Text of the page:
• The kid who plans to study computer science: Junior high and high school curricula are still woefully behind when it comes to preparing kids for careers in computer technology. Ambitious kids who want to take their relationship with technology to the next level are thoroughly engaged by web, mobile and gaming code classes – and they do very well.

• The good-idea person: Very often, someone has a great idea for a mobile app, but no idea what to do with it. A basic understanding of mobile app coding can start turning that great idea into an entrepreneurial adventure.

Courses for these training programs do not have to be expensive – high quality yet affordable programs can be found for less than $200, he says.

About Mark Lassoff

Mark Lassoff is the founder and CEO of, Inc. Lassoff majored in communication and computer science in college, and later worked in the software and web development departments at several large corporations. While his contemporaries were conquering the dot-com world, Lassoff fell in love with training. He’s a top technical trainer whose clients including the Department of Defense, Lockheed Martin, Discover Card Services and Kaiser Permaente. For people who want to dip a toe into programming, he offers free tutorials on his website.

Is Your Organization Protected Against the Risks of Technology? PDF Print E-mail
News Releases - Science & Technology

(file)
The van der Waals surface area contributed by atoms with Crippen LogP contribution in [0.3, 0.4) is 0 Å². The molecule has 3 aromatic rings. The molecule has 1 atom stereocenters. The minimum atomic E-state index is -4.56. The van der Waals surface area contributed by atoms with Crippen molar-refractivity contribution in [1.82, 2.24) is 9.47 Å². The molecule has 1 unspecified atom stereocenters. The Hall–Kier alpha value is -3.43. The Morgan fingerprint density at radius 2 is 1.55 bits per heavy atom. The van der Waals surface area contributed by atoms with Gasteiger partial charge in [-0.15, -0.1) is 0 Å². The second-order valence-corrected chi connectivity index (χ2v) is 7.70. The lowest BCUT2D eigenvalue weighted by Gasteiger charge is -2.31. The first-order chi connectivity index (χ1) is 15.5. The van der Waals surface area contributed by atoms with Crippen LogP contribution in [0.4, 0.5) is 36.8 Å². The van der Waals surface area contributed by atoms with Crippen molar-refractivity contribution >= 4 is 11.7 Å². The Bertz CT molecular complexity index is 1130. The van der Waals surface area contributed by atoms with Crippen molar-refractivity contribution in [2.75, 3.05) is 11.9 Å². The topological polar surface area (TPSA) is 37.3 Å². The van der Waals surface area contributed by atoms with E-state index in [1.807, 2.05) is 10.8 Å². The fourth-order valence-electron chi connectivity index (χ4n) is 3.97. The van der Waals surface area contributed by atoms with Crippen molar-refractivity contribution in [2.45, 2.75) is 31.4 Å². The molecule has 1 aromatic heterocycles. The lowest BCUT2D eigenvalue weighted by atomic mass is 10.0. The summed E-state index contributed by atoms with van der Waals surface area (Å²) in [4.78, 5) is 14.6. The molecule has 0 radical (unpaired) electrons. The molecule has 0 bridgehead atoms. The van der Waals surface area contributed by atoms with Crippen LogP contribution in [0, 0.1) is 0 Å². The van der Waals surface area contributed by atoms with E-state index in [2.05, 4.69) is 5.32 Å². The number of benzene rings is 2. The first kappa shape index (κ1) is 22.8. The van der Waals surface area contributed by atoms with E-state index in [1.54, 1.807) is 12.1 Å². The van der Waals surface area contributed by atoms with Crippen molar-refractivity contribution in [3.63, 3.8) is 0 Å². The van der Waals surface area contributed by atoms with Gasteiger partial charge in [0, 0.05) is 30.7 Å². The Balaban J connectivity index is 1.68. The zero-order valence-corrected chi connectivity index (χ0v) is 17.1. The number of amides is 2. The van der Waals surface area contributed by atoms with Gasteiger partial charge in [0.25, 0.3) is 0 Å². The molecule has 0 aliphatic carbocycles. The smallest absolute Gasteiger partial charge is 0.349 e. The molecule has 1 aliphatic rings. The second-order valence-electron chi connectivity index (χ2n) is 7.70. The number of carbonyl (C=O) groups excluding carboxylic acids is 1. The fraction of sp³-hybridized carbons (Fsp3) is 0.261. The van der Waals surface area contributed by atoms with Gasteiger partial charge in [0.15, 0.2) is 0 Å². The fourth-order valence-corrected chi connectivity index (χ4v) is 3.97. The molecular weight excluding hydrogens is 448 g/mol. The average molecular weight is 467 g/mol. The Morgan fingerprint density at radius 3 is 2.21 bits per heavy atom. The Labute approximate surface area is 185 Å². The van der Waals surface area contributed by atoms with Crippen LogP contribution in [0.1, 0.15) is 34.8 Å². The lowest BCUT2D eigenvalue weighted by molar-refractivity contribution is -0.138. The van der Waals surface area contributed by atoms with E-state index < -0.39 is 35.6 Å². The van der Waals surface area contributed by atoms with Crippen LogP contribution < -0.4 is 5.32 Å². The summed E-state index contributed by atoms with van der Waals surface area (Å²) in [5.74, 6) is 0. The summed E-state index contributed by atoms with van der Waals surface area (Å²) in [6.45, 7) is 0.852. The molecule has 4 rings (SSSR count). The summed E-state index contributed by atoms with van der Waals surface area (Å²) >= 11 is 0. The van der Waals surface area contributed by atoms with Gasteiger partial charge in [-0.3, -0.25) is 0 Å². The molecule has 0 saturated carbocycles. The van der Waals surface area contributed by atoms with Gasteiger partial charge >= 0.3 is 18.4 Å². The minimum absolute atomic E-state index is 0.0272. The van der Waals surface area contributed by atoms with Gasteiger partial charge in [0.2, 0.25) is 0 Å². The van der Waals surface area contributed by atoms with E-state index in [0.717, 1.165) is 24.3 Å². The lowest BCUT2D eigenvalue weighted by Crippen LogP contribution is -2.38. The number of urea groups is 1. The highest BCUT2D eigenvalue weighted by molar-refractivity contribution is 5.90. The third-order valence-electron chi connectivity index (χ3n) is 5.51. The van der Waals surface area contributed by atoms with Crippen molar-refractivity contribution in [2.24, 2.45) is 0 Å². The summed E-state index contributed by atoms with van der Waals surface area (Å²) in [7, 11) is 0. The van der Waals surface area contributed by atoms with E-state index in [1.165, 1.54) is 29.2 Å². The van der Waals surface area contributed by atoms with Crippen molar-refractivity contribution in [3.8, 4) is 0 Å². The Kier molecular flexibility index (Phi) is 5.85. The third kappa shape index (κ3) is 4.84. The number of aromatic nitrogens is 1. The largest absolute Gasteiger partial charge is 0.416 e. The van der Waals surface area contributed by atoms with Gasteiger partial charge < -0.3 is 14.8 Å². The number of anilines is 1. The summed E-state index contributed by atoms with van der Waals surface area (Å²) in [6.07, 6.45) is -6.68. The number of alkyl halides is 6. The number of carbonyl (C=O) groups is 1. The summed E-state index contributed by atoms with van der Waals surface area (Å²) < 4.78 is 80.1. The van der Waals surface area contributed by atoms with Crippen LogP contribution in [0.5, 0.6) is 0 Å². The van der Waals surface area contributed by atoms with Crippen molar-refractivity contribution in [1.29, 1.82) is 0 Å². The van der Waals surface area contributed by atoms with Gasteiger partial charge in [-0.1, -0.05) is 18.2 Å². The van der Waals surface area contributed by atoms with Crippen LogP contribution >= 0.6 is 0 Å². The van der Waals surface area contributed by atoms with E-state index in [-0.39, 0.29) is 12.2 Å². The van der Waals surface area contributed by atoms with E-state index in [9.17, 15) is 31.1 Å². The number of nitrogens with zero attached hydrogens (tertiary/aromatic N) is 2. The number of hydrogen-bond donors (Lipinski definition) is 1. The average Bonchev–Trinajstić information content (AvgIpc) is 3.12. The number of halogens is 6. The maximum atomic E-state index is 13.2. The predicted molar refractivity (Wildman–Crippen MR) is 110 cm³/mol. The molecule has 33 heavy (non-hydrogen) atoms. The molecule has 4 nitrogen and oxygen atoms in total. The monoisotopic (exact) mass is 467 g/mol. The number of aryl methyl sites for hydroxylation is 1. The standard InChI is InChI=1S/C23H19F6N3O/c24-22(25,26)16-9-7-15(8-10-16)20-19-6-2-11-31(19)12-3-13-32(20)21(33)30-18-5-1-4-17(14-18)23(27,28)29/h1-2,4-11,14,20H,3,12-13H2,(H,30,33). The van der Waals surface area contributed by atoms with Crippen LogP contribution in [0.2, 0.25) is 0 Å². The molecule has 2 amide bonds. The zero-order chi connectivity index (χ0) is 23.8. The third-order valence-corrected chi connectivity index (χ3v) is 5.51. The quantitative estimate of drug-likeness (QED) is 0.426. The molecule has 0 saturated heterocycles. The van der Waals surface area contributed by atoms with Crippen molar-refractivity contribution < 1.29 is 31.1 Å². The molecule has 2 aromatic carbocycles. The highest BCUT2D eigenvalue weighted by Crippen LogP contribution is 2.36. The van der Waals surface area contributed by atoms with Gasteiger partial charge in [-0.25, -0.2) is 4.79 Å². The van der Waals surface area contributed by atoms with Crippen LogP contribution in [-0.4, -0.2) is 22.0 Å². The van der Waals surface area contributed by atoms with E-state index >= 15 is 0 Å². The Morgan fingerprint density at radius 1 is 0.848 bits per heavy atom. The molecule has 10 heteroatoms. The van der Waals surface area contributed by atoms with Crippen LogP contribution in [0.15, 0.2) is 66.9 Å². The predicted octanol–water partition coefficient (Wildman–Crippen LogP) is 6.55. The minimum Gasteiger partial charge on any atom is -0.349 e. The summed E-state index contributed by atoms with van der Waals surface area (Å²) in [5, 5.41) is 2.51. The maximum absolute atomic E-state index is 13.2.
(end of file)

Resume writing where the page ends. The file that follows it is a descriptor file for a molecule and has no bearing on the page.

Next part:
Written by Janet Dufour   
Friday, 05 April 2013 10:04
Midland Communications  Explains the Right Way to Invest in Communications Technology Today

DAVENPORT, IA - April 4, 2013 - Making the right investment decision is critical, especially in challenging economic times. It can mean life or death for any small to mid-sized business (SMB). This includes the manner of investing in new technology, because technology brings with it two embedded risks - obsolescence and unforeseen cost.  Technology is a depreciating asset and business 101 teaches us to never pay cash for a depreciating asset. Plus, there is an ongoing and unknown cost to technology after it is implemented within a company. Midland Communications understands these risks and has a unique solution known as the Current Technology Assurance Plan (C-TAP) to overcome them.
C-TAP is designed to increase an organization's profitability and give it a competitive advantage. This technology investment vehicle fixes the cost of technology by bundling together hardware, software, unlimited training and all of Midland Communications' professional services. It's a method of acquiring technology that gives businesses a brand new element of flexibility that is much needed in today's world.